The Algona Republican from Algona, Iowa on August 19, 1891 · Page 8
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The Algona Republican from Algona, Iowa · Page 8

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Algona, Iowa
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Wednesday, August 19, 1891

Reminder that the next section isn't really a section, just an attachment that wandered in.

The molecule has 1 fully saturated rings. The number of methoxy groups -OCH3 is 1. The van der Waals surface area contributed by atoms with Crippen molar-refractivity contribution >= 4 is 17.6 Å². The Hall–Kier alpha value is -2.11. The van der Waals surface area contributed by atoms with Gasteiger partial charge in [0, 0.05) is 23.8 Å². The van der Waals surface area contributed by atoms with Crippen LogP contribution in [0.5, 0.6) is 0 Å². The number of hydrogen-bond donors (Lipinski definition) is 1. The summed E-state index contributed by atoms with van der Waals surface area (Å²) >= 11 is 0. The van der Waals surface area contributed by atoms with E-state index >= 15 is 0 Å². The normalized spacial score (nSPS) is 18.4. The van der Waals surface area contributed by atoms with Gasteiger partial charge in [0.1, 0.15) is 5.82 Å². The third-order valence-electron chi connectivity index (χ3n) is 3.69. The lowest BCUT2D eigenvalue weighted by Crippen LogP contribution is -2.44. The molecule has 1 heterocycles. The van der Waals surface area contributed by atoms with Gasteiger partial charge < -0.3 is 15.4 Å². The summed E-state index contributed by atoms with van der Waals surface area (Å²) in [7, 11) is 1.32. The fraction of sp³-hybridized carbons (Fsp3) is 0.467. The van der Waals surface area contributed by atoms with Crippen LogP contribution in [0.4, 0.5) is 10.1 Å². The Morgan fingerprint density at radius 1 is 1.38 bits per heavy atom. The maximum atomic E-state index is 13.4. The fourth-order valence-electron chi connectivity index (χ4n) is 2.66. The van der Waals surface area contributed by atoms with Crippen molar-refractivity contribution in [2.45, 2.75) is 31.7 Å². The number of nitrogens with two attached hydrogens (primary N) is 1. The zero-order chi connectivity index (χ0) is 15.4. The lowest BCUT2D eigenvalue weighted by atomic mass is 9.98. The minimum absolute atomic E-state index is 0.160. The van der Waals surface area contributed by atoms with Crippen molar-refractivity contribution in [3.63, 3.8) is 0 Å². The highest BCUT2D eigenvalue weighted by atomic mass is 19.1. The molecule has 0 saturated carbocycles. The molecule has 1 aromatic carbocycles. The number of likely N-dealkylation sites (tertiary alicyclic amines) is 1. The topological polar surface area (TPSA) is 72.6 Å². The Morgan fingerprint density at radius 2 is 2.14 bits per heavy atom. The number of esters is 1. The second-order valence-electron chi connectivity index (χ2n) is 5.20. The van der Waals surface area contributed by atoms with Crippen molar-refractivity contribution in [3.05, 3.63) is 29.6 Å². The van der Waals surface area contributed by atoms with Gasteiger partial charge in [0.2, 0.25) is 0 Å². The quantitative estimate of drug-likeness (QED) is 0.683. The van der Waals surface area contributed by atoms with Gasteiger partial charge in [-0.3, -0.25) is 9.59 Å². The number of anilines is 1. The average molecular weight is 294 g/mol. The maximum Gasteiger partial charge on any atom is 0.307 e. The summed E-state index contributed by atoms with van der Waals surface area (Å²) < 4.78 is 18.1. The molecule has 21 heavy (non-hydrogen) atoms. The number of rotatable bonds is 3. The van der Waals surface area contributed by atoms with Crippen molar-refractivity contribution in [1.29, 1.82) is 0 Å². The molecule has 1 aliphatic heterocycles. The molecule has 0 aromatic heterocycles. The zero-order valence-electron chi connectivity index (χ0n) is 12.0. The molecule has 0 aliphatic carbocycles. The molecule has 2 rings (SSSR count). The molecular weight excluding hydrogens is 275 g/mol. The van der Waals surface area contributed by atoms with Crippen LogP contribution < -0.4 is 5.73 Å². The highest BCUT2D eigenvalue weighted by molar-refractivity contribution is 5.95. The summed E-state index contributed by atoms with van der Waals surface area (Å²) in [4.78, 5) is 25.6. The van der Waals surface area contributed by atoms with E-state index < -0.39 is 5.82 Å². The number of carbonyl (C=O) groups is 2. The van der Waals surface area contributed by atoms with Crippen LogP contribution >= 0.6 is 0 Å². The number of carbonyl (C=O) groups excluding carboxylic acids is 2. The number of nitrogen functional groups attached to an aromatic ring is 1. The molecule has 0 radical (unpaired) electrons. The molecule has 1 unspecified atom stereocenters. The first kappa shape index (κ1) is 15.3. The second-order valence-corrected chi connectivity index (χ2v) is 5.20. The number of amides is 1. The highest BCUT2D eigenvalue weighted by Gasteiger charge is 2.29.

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. IjAWS. Hlarlfffomthe BiAiuiwi. w-uoifugr uiroowtt tO Hift nttltttt of VHl6tnet It a suoscrlbSr or not, l» responsible for the pay. ^The dourts hAte dwldea thi»t rafuglnc to take Newspapers and pwrlodiMlt trora tee pbstofflco, ot removing and leaving them urtonlltxi iot.it •(evldencaof INTBNTtoNAi.tHAITI). PBRSIDHNT CABSOT will not accept the proposed invitation to visit London If it is extended. It is feared that too complicated a political significance might attach to his visit so soon after that of Emperor William. LITERARY society in London has been knowing marked attention to Mrs. Gen. Custer during her visit there. She has made a favorable impression on every one, which is not singular, considering 1 her popularity in America. So GREAT is the demand for silver dimes, that they are turned out now at the rate of 100,000 a da3 r . No less than $8,176,476 in silver dimes have been struck off in the past three years. For this piirpose all the undercurrent silver coin is being reworked, notably the silver half-dollar. THE largest steel cannon ever made in this country has arrived at Sandy Hook, from the Watervliet arsenal, Troy, where it was forged. It is 440 inches long, weighs 53 tons, and has a bore of 12 inches. It throws a projectile weighing 1,000 pounds, and each charge will cost §260. BY a novel device heavy guns can now be aimed and fired with the greatest accuracy, without exposing the gunners and without their even seeing the object to be fired at. The principle used is that of so training the gun as to cause the object to be fired at to be reflected upon a screen at the rear of the pun. THE Lick telescope reveals stars so small that at least 30,000 ol them would have to be in a cluster to make them visible to the naked eye. Altogether, 10,000,000 of stars are perceptible through this immense instrument; and each star, it is likely, is an immense sun, giving light and heat to its own planets. SENHOB SALVADOR MENDONCA, the Brazilian minister, is the wealthiest man in the diplomatic corps at Washington. A portion of his fortune he made in investments in Brazil and a very comfortable sum came to him as his wife's dowry. Mine. Maria Mendonca is an American, and the minister's four daughters have spent almost all their'lives'in this country. THE revolutionary widow is a fine old dame as a genaral thing. One of the two living in Pennsylvania was the third wife of a soldier of 75 summers »nd bore him three children, is now 97 years old, hops up and down stairs with the liveliness of a cricket, and declares her willingness to marry again, pension or no pension, if the right aort of a man presents himself. THE wealthy young lady who has run away with and married the "electric tattooed man," has at least one consolation. If ever her husband plays truant ehe will have no difficulty in tracing and running him down. A man can change his appearance with the aid of a^barber, but he can not obliterate tattoo marks without having a goodly portion of his skin and even flesh cut away. PRACTICALLY the fifteen-year-old king of Servia is a prisoner to his tutors. They bore him day in and day out until he is drooping. Young as he i» this wonderful boy is one of the very best mathematicians in the whole of Servia. -He can actually add up five •columns of figures at once with apparent ease. He inherits his mother's •striking beauty and all the cleverness of both parents. Ex-EMPRESS VICTORIA of Germany says, regarding domestics: "As long as the moral welfare of domestics is not better looked after, a remedy of the evil can not be expected. In the first place, something should be done to shorten the working hours of servants, and then a little more personal liberty should be allowed them. Not all of their demands are justifiable, but some are, and those should be granted." IN none of the older states of the union do the census returns show more satisfactory gains within the last ten years than in old Virginia. The total increase in population since 1880 is 144,000, beiug a gain of nearly ten per cent The cities of Virginia seem to be rapidly recovering from the depression and stagnation that followed the war. Richmond itself shows most substantial growth, and is now the second city in the states that were in the rebellion. Richmond now has 81,388 population, an increase of nearly 20,000 since 1880. THE pretty girl is a universal factor in modern life. (She possesses the advantage not only of ornament, but of utility. She has been utilized in an endless variety of ways. She has become a howling success in the operatic ballet, and is as conspicuous and as original in front of a typewriter or behind a counter as she is on dreba parade in a new spring suit or luxuriously lolling in a big easy chair. But it has remained for aft enterprising Connecticut minister of the Gospel to introduce the pretty girl in a new sphere as a church usher. UNITED STATES agents mid detectives in the neighborhood of Manitoba ar« kept very busy these days watching trains from the direction of Vancouver, to prevent the extensive trade that i» tfoiug on in smuggling Chinamen into the United States. They have made a large number of ay-eats, but these do not deter the smugglers, who renew their efforts at every opportunity. There are large profits in the business for them if they succeed, and on this account they are willing to take tha most desperate chances iu the matter. The arrests so far have been rtiostlypi itmticeut Chinamen. -••-- . j f IOWA STATE NEWS. CRIMINAL 8f ATl8tie§. Nidmbcp of Continuous ntid Other P&ttt tot the Ycftf 1689-00. Advance sheets of the report of tto« secretary of state of the criminal con> fictions for the year 1889-90 show that the total number of persons who were convicted during the year was 1,150. The total amount of costs paid by the several counties is $435,294. The amount to be dedxtcted from the foregoing on account of fines collected is $37,810. The counties which are in the roll of honor as having no convictions during the year are Adair, Audubon, Dickinson, Hamilton, Howard and VVinneba- go. Among the offenses for which convictions are the most numerous are: Nuisance, 140; burglary, 99; larceny, 90; nuisance-keeping, 80; selling intoxicating liquors, 00; assault with intent to commit great bodily injury, 00; assault and battery, 51; assault, 87 forgery, 80; petit larceny, 85. An Iowa Carlsbad. A. O. E. Laxirer has discovered valua We mineral ^springs on his farm near Independence, the water from which is pronounced by local chemists to be of a superior quality. A further test will be made, and if developments warrant the place will be converted into a health resort. Mr. Laurer recently fell heir to $500,000 in Germany, and while there will visit the prominent spring's to study the best methods for confining the water for sanitary purposes. AVlll Run Day ami Nlpht. The directors of the state fair, which will be held in Des Moines August 28 to September 4, have arranged to lighl the grounds throughout with electric light in order to continue the, pro- gramme by night. Over the race track large incandescent lights will be suspended every fifty |eet, and a full pro- gramme of night races is being arranged. The scheme is a decided novelty, but the directors hope to make it successful. Photographers Kloct OfTlocra. The State Association of Photographers in session at Des Moines elected the following officers for the ensuing year: President, G. Temple, of Clinton; vice president, Mrs. Schooley, of Inclianola; treasurer, T. A. Brown, of Marshalltown; secretary, J. Vemon, of Des Moines. An additional rule was adopted requiring members to furnish an exhibit of work each year, to be adjudged by a committee of the association. Rev. George Ruddock Honored. The fifth anniversary of the murder of Rev. George 0. Haddock, who was killed on account of his efforts to enforce the prohibitory law, was celebrated in Sioux City under the auspices of the Law and Order league. A cold water banquet was given at 0 o'clock, and at 8 o'clock a public meeting was held, addressed by Hon. George D. Perkins and Senator T. E. Clark, author of the Iowa temperance law. Stole His Own Boy, On complaint of a divorced wife Isaac Lambert, an old soldier and pensioner, was arrested at Keokuk charged with kidnaping a 10-year-old boy, of whom ho is the father and who for some time has been a source of trouble between the parents. It was asserted that the boy was stolen from Louisiana, Mo., last month. The prisoner accompanied ollieors to that city. A Costly mistake. Edward McBride, ex-editor of the Evcrly News, received a telegram in Washington, stating that his child was not expected to live. He made the trip from Port Angeles to Eve'rly to find his child well, and learned that the telegram was sent to him by mistake and should have reached some other McBride. The error cost him about $300. Population of Des Mollies. The new directory of the city of Des Moines gives 17,354 names. Multiplying this number by three and a half — which is shown by the state and federal census to be the correct average for this locality—and the result is a present population for Des Moines of 60,739. The federal census of 1SOO gave the population as 50,153. Unlucky Grlnnell, The unfortunate town of Grinnell has been visited by another disaster. A fire broke out in the Grinnell cart factory and spread rapidly to a number of adjoining buildings and destroyed $75,000 worth of property before it was gotten under control. The cart manufactory were the heaviest losers. 111 lirior. James Cochran, a farmer living north of Des Moines, attempted to shoot his wife. Mrs. Cochran is plaintiff in a divorce suit, and it was out of this affair the trouble grew. A. Webster's creamery and ice house and W. F. Wats' barn at Calliope were burned. Lo.-ss, $1,500. The comptroller of the currency has authorised the First national bank, of Tal>02-, to begin business with a capital of StfG.OOO. A man ate a meal at a Des Moines hotel without paying for it, and a justice gave him six days in jail. William Hendrikse, of Burlington, has petitioned the court to change his name to William Jlendrieks. Mrs. John Ashen, of Tingley, was operated upon and a fifty-pound tumor removed, but she died. Andrew Johnson, a young farmer living near Pilot Mound, while at work in the barn a few days ago, received a violent kick in the abdomen from the heels of a fractious mule. Miss Sarah Henry, for twenty years • teacher in the Galena (111.) "public schools, was married at .Sioux City to one of her former pupils, Fred Kuoble, who is more than twenty years her junior. Mrs. J. H. Goddard, the wife of a Fort Dodge mechanic, attempted to commit suicide by taking poison. A physidiMi was called in tiino to save her life. She was insane over itsligious subjects. DEVASTATED, Great Destruction CAn»«d by ft storm of Rrtlrt and Wall Ib PfttU bt Afturte* and Iowa. ELLSWORTH, Minn., A«f.i4.--.1jh* most terrific storm that evef parsed Over this section of Minnesota struck Ellsworth at 5 o'clock Thursday after* noon and left the town a pretty complete wreck. A dark cloud with a greenish tint along its edges came Stirling in from the aorthwest and crushed pretty much everything in its path. The Iowa, Minnesota & Dakota elevator was completely blown to pieces." The Congregational church was partially blown down. The dwelling of D. P. Cramer was thrown from its foundation and the Burlington depot suffered great damage about the west end. Several box cars were hurled from the track. No lives were lost. There is not a building in the village that was not hit by the storm and blown away The loss will reach $25,000. LAKE BKNTON, Minn., Aug. 14.—This place was visited by the most destructive hailstorm Thursday afternoon that was ever known around here. At 4:30 o'clock the storm suddenly struck, and for the next ten minutes the air was thick with hailstones, many; of which would weigh four ounces. Nearly every pane of glass on the north and west sides of build ings was broken. 110 being broken in the schoolhouses alone. In this county everything in the shape of uncut grain in the path of the storm was annihilated. It is not thought the storm covered a wide area. This is a sad blow to the farmers, as everything indicated the largest crop ever harvested. ST. CLOUD, Minn., Aug. 14.—A destructive rain and hailstorm swept over this section of the state Thursday afternoon. Considerable damage is reported in the counties of Sherburne and Benton. Along the lines of the Great Northern great damage by hail was done between Big Lake and Becker and in the vicinity of Nelson, on the Fergus Falls division. Immediately east of St. Cloixd the rain fell in torrents and the wind, which blew a perfect hurricane, beat the grain to the earth arid scattered wheatstucks in a hopeless tangle. KEOKUK, la., Aug. 14. A terrible wind and rainstorm visited this city Thursday afternoon. Half the shade trees in town are blown down. Small buildings were moved from their foundations. WANTS UNCLE SAM'S AID. Appeal to the United States from the LibcrJiin K«piiblic—It IVould I.Ike to Prevent Further KncroiichmentB oil lt« Territory by France. WASHINGTON, Aug. 14.—President Johnson of the republic of Liberia and Attorney General Davis of the Liberian president's cabinet have addressed letters to the government of the United States in which they ask the interposition of the president of the United States for the prevention of the encroachment by the French government whereby that power is following the example of Great Britain and cutting off the Liberian government from following out its efforts to gather into its territory the natives with their territory that adjoins the borders of Liberia. Both English and French have claimed the interior 50 or 100 miles back from the coast. The territory of the republic of Liberia is indefinite. It goes back only about so to 25 miles from the coast. The Liberians first settled on the rim of the coast, but by alliance with native tribes they have extended this strip, as it may be called, to its present width, 25 miles, and the policy of the Liberian government is to keep on extending into the interior. There are only about 20,000 American-African ne- groes in Liberia, and about 200,000 natives have been brought in, with their territory. Great Britain is circumventing this policy of expansion on the part of the government of Liberia at both ends of the whole valley of the Niger, and the French, too, are cutting off the country's expansion. President Harrison has acknowledged the receipt of the letters and the state department is now looking into the subject with a view to seeing what the United States can do, if anything. A NOVEL PLAN. Every Member of the People's Party of Kansas Will Be Asked to Contribute One Cent Towards Campaign Funds. TOPEKA, Kan., Aug. 14.—Only $1,100 was expended by the people's state sentral committee last fall in a campaign which elected five congressmen, eighty-four legislators, a United States senator and a majority of the county tickets. This fall the committee has decided to expend 510,000. Every man who voted for Willets will be asked to contribute one sent to the central committee. It will come through the county central committees, and where 2,000 votes were :ast for Willets the county committee will forward $20 to the state committee, which will be turned over to J. U. French, secretary of the state alliance. A committee of three members from the people's central :ommittee will advise with Mr. French in regard to expenditures. The selection of an alliance state officer to handle the funds shows that the peo • pie's party and the alliance will be more closely identified in the campaign, this fall than they were last. The ampaign will be conducted on the principle that the voter who contributes one cent can be depended on to do better work than the voter bought for $100. To Be Insured for 0300,000,000. CUICAGO, Aug. 14.—The exhibits of the Columbian exposition are to be insured for something like $300,000,000. Some of the directors think the amount of the insurance will be even greater than that amount. How this will be placed is a serious question. It is now agitating some of the department chiefs, who have been receiving inquiries from prospective exhibitors who want to know to what extent their goods will be protected. An insurance auxiliary will inspect the buildings from time to time, make suggestions regarding fire appliances and in general have charge Of all insurance matters. DEATH OF GEORGE JONES. Ofte tvf the FoundehT"of the Stiff ¥*» Pa*s«w Atwtf m Portland , Me. -•;.... .V.. '•• ' NKW YORK, Augr. 18i«Get«te iditoi* of the New Y^h Tittiesvdled a Poland Springs, Me,, at 4 o'clock ft. JO. Tuesday. Since Monday evening 1 there has been little hope of his f ecotrery, [George Jones was tho son at a "Welshman who settled in Poultney, Vt. He was bom oi August 11, 1811. After a short tithe at school ho no- came tv clerk and errand boy in the general country store of Amos Bliss. Mr. Bliss owned the Vermont Spectator, a weekly newspaper, .,. and when George '/// Jones became or- rand boy ho shared the duties of printer's devil in the newspaper office with Horace Oreeloy. The two lads became intimate and their friendship had an OBonaE JONES. important bearing on both thetr lives In 1833 Georgo Jones came to Now York where ho found his former ally, Hor ace Greeley, the owner of a weekly paper called The New Yorker. In 1840 Mr. Greeley started the Joltersonian, which he edited ai Albany, dividing his time between that paper and The New Yorker, which he still contlnuec to publish. In 1841 the New York Tribune was founded Horace Greeley invited George Jones to be come a stockholder in tho new paper, but Jones did not like Greoloy's methods of using tho treasury of his paper as if It were a common fund and refusei to become part proprietor of the Tribune.' But although Mr. Jones refused to put in any of the money which by this time ho had saved He went into the business office. There he bn- came acquainted with Henry J. Raymond, who was at that time Mr. Greeley's chief, if not only assistant. The intimacy between Jones and Raymond continued until the early and untimely death of tho latter in 1867. After a few years in the business office of the Tribune Mr. Jones purchased a news agency in Albany and removed to that city, gradually cutting off all connection with tha Tribune. At Albany Jones and Raymond renewed their intimacy and arranged for the starting of anew daily paper in New York city. A partnership was formed between Edward B. Wesley, Henry J, Raymond and George Jones, and on September 18, 1851, tho first number of the Now York Times was Is sued. The three partners continued to fill their respective places in the management of the paper until 1800, when Edward Wesley retired, leaving Jones and Raymond in full control. In 1889 Henry J. Raymond died, leaving Mr. Jones sole owner. In 1871 tho Times published an exposure of the Tweed ring and led the fight which ejid- ed in the breaking up of that notorious org8.nl zation. In 1884 ho came formally out in opposition to Blaine as the republican nominee for president, or late years Mr, Jones has been troubled with gout, but he always had an active share in tho management of his paper.] A SPECULATOR'S TRICK. Tlxe Farmers' " Hold-Your-Wheat" Circular Repudiated by the Minnesota Alliance. ST. PAUL, Minn., Aug. 13.—The Minnesota alliance has repudiated the now famous "hold-your-wheat" circular. President Donnelly has urged members of the new party to use their own judgment in disposing of grain, and Harlan P. Hall, editor of the St. Paul News, the only alliance daily in Minnesota, said: : "The whole movement Is a barefaced scheme of Minneapolis speculators. The Minneapolis crowd have some 0,000,000 bushels of wheat on hand, and an advance of 10, 15 or 20 cents in wheat during which time they could unload their old stock and then turn and boar the market, buying in the new crop at correspondingly reduced prices, would be a neat turn. The game was accordingly set up to use the Farmers' Alliance as a medium for the pretended farmers' movement. The million circulars that have been sent, to the farmers of the northwest are paid for by the speculators. All the Farmers' Alliance treasurers in the country combined have not, and never had at one time, one-tenth part of tho money which is being expended sending out this circular urging the farmers to hold their wheat." WHEAT DAMAGED BY HAIL. Thousands of Acrea of Grain Leveled In Minnesota—Other Crops Sutler. MELROSE, Minn., Aug. 13.—One of the most terrific hailstorms ever witnessed in this vicinity passed through here between 5 and 6 o'clock Tuesday. Thousands of acres of the finest wheat in this country was knocked down in a few moments, many of the farmers losing all their crops, even corn and potatoes. No estimate can at present be made of the loss to standing grain, and considerable damage was done to grain in shock. Hailstones the size of an egg fell in many places. Large fields of wheat looked as if they had been passed over with a land-roller and then dragged. The width of the storm ranged from a to 5 miles and its course was from east to west. The most damage was done to Lake George and Spring Hill, as the farmers had not begun cutting in those towns and the grain was totally destroyed. BURGLARS SHED BLOOD. Uldnlght Marauders Murder a Mother and Her Daughter In a Louisiana Town. ST. MARTINSVILLE, La., Aug. 13.— Two diabolical murders were committed in this town Tuesday night, the victims being Mrs. James R. Robertson and her daughter, Miss Belle Robertson. Their dead bodies were found the bedroom Wednesday morn- ng. Mrs. Robertson's throat was cut from ear to ear, and the daughter had been strangled to death. The imprints of her assailant's fingers were left upon her throat. It is quite evident that two or more persons par- icipated in the crime and that their >bjeet was robbery. There is no clew to the perpetrators, but every effort s being made to detect the guilty parties. Death of a Veteran. CHATTANOOGA, Tenn., Aug. 18.—Col. G. A. -Wood, a federal veteran, died here Tuesday. In the battle of Mission Ridge he led the brigade composed of the Ninety-seventh Ohio, Fifty-fourth Illinois, und Fifteenth and Ninety- seventh and Fortieth Indiana, ex-Gov. Foraker being a member of the command. Later in the day, with three companies of the Fifteenth Indiana, his own regiment, he headed the after battle at night, which fight Gen. Sheridan spoke of in his memoirs and for which Sheridan recooamettded (or promotion. IT BROUGlHT 8HOWER8» ttaln-MAht/it SftcoessfttUy tlombard Texas , 'fex.t'Atitf, ;i8.»-T Q e fall expedition sent out by the United States department of agriculture ttn* ,der the charge of ft. G. Dyrenforth at* rived at Midland last week and on Monday scored its fi*st success, Last Week was speiit in convey ing the sup* plies to the ranch of Nelson Morris, of Chicago, which is located 28 miles north of this place. Saturday and Monday part of the apparatus was set up and a test of it was made in which a number of blasts were fired. The explosions of "rackarock" bombs caused great concussions, and were heard and felt distinctly at a considerable distance from the field of operations. The explosives were all fired from the ground by means of electric batteries. The trial was made primarily to test the apparatus, and was not calculated to be on a scale extensive enough to secure rain. However, in about ten hours after the explosions clouds began to form and gather over the Morris ranch and surrounding country, and about seventeen hours after the operations the rain began to fall in copious quantities. The storm seemed to gather directly over tho ranch and the fall of rain was heaviest at that point. The storm extended over a space of 1,000 square miles and at the lanch the rain continued to fall for a space of six hours. About 2 inches fell at that point. This storm breaks a drought of long duration in this locality and is the best rain that has fallen on the Morris ranch for more than a year. All the apparatus will be in po sition in a few days when full trial will be made, which will be watched with greatest interest The theory of producing rain by the use of explosives was taken up by ex- Senator Farwell, of Illinois, some time ago. His idea was to blast the upper atmosphere with charges of explosives sent up in balloons. Congress was asked for an appropriation, and finally the senator was awarded $9,000. Mr. Dyrenforth was engaged to conduct the experiments, and about August 1, with a corps of assistants, he left Washington for Texas to test the senator's theory. JAMES RUSSELL LOWELL. Death at Cambridge, Mass., of the Famous Poet and Diplomat. CAMBRIDGE, Mass., Aug. 12.—James Russell Lowell, the great American poet and diplomat, died at 2:10 o'clock a. m. [Mr. Lowell was born February 32, 1819, at Elmwood, near Cambridge. He graduated from Harvard college in 1838. He studied law and in 1840 was admitted to the bar. He soon abandoned the law, however, for literature and soon won an enviable position among American writers. His first volume of poems, "A Year's Life," appeared in 1841. Other publications may be briefly summarized: "Poems," in which was included "A Legend of Brittany," considered by some critics to be the poet's finest effort; in 1845, "Conversations on Some of the Old Poets," a masterly series of essays in dialogue form; in 1848 a series of "Poems," dealing to a great extent with the abolitionist question, which the author had so nearly at heart—also: "The Vision of Sir Launfal," a. poem founded ca the "Quest of the Holy Grail," "A Fable for Critics," a poetical satire annonymously published, and, greatest of all, that book of worldwide renown, "The Biglow Papers," by which the author's fame was at once estaolished. In 1855 Mr. Lowell succeeded Longfollow as professor of modern languages and belles- lettres in Harvard college. The degree of D. C. L. was conferred upon him in 1873 by the English university of Oxford, and that ol LL. D. by Cambridge in 1874. The latter degree he received also from St. Andrew's, Edinburgh, Harvard and Bologna. From 1857 to 1869 he was editor of the Atlantic Monthly, and he had previously been connected with the Pioneer, a magazine of high character, the Anti- Slavery Standard, Putnam's Monthly, and from 1801 to 1866 was editor of the North American Eevie w. He had also been a lecturer before tha Lowell institute In Boston on the British poets. Toward the close of 1874 Mr. Lowell was offered the post of minister to Russia, which tie declined, but in 1877 accepted that of min- Ister to Spain, from which ho was transferred in 1880 to that of minister to Great Britain. On the change of administration in 1885 be resigned this position and returned to the United States. The speeches which he delivered in England were republished in 1887 under the sitle of "Democracy and Other Addresses." Though a lifelong republican, Mr. Lowell supported the candidacy of Mr. Cleveland for reelection to the presidency in 1888. During the Slavery agitation prior to the civil war he was i prominent advocate for its abolition, and had seen equally outspoken in more recent years in urging the reform of the civil service.] PUBLIC SCHOOL FINANCES. Interesting Statistics on the Subject Furnished by the Census Uurouu. WASHINGTON, Aug. 12.—The census Dureau has issued a bulletin giving the statistics of public school finances in the states of Illinois, Michigan, Minne- iota, Mississippi, Nevada, North Dako;a and Wisconsin. The following table shows the number of pupils enrolled in "ihe public schools of the states named and the amount per capita expenditures for each pupil, as well as the per capitas of the total expenditures, based on the population of 1800. It will ba seen that Nevada has the greater per capita expenditure based on enrollment, North Dakota next KILLED BY THE H£ATr fhn ftttii'd rieroe Rnj-n Rtlfle Oat fwftlt* Lite* and Drive 1'eople Jusitne ih New STATES. llinois ilichigan Minnesota ilississippi Jevada ^orth Dakota.... Wisconsin 778,319 437,038 381,859 331,987 7,387 35,543 a r )0,34S Ballroad Smash-Up. FOBT WAYNE, ind., Aug. 12.— Expres rain No. 5, on the Grand Rapids & ndiana railway, ran into a freight at Briant siding Tuesday morning. The ngine. baggage and ey jress oars of the passenger train were ditched. The ngineer and fireman both jumped from he cab and were caught under the ten* er. Engineer Dick was crushed to .eatb and Fireman Brown was totally njured and died at 6 o'clock a, m. The passengers escaped injury, but the >orter, D. Cartwright, baggage man, M>d express we*»eoger were njured. It—On 66D Axiffust day for the last twenty yeafi hate the people of New York, Brook* lyn, Jersey City, Newark and all the cities and towns adjacent" to the irietrofjolie sweltered and wilted aft they did Monday. It was the hottest August 10 since 1871. As early as d o'clock a. m. the mercury stood at the astonishing height, for that hour, of 78 degrees. The highest point reached during the day was at 3:30 p. m., when it touched the figures 97, staying there for over an hour. The intense heat was severe upon the young and old alike and became unendurable to many. Twelve sudden deaths were reported at the coroner's office, attributed to the excessive heat. After 11 o'clock in the morning the prostrations began to be reported and from that hour up to 7 in the evening the ambulances from all the different hospitals were kept busy. Hundreds of horses succumbed to the heat all over the city. One could scarcely go ten blocks without seeing a dead horse lying by the wayside. Nearly all the street-car lines had relays of horses at several places along 1 their routes and were as merciful to their beasts as they could be. The hot wave has served to develop an alarming number of cases of insanity. Triple the usual number was reported to the authorities Monday. METHODISTS TO CONFER. Plans for the Great Ecumenical Congress at Washington. SARATOGA SPMNGS, N. Y., Aug. 11.— The second ecumenical Methodist conference will assemble in the Metropolitan Methodist Episcopal church, Washington, D. C., October 7 and remain in session two weeks. The first conference was held in London, Eng., in 1881. The October conference, which will represent the 45,000,000 Methodists throughout the world, will be attended by. 500 delegates. Three hundred will represent America, called the western section, arid the others the balance of the globe, designated as the eastern section. The executive and programme committees of the western section have been in Saratoga Springs several days elaborating and putting in business shape the voluminous amount of details preliminary and incident to the second ecumenical conference. The programme is an elaborate one and very lengthy. The opening sermon will be preached by Rev. Dr. William Arthur, of London, Eng. Addresses will be made and papers read by many distinguished British Methodists. The members of the foreign or eastern section will reach New York city early in October, and on the 5th of that month the Methodists of that city in connection with the programme committee will give them a reception in the Carnegie Music hall, Fifty-seventh street and Seventh avenue, previous to their departure for Washington, the seat of the ecumenical conference. CHINESE NIHILISTS. They Are Giving the Present Dynasty Much Trouble—Uncle Sam Preparing to Protect His Subjects in the Flowery Kingdom. LONDON, Aug. 11.—Affairs in China are in a critical state. The frequent uprisings against the government are directed by the powerful society of the Kologhwei, an organization of students and literary men much resembling the Russian nihilists. It is said that Li Hung Chang, the prime minister, is encouraging these discontented elements, hoping that the present dynasty may be overthrown and himself proclaimed emperor. NEW YOBK, Aug. 11. —A special from Washington to the Herald says that the navy department is arranging to augment our strength in Chinese waters as rapidly and as effectively as possible. Instructions have been sent by the Alaska steamer which sailed from San ' Francisco Saturday for the Marion to proceed at once from Behring sea to China. It is also stated that instructions were also sent for the Alert to follow the Marion. It is not improbable that the Charleston may also be ordered to join the Asiatic squadron. These orders indicate that the government is alarmed at the situation in China and is hastening to send all the vessels that can be spared for tho protection of American citizens and interests in China. GREAT SUFFERING. The Drought Has Caused a Shortage of All Kinds of Crops Along the Bio Grande. CITY OF MEXICO, Aug. 11.—Those who have lived twenty-five years on the Rio Grande have never seen so much misery among the Mexican population as this year. The staple crop of the Rio Grande valley is corn and the Mexican, frijole, but the drought has been so terrible for the last eighteen months that scarcely anything- has been raised, and stock has died by thousands. Many men who two years ago were considered well off have nothing left but their lands. Hundreds of laboring men have left the frontier c6un- ties and are finding work north of the Nueces river. If the draught continues until the cold northers come on there will be but little cattle to live through the winter and many families will suffer for the necessaries of life. The drought is confined to a few counties in Texas, but extends far into old Mexico. Demand for Two Dollar Hills. WASHINGTON, Aug. n.—it is stated that work on the plates for the new $3 certificate, which will bear a vignette of the late Secretary Windoin, is still in progress, and that a«, soon as the plates are completed the new certificates will be issued. It is also stated that owing to the great demand from banks in the west and south for $1 and $3 bills to be used in moving the crops, and. the inability of the bureau to complete the pJates for the new certificates » tune, the bureau is aow printing a supply S3 certificates from She plates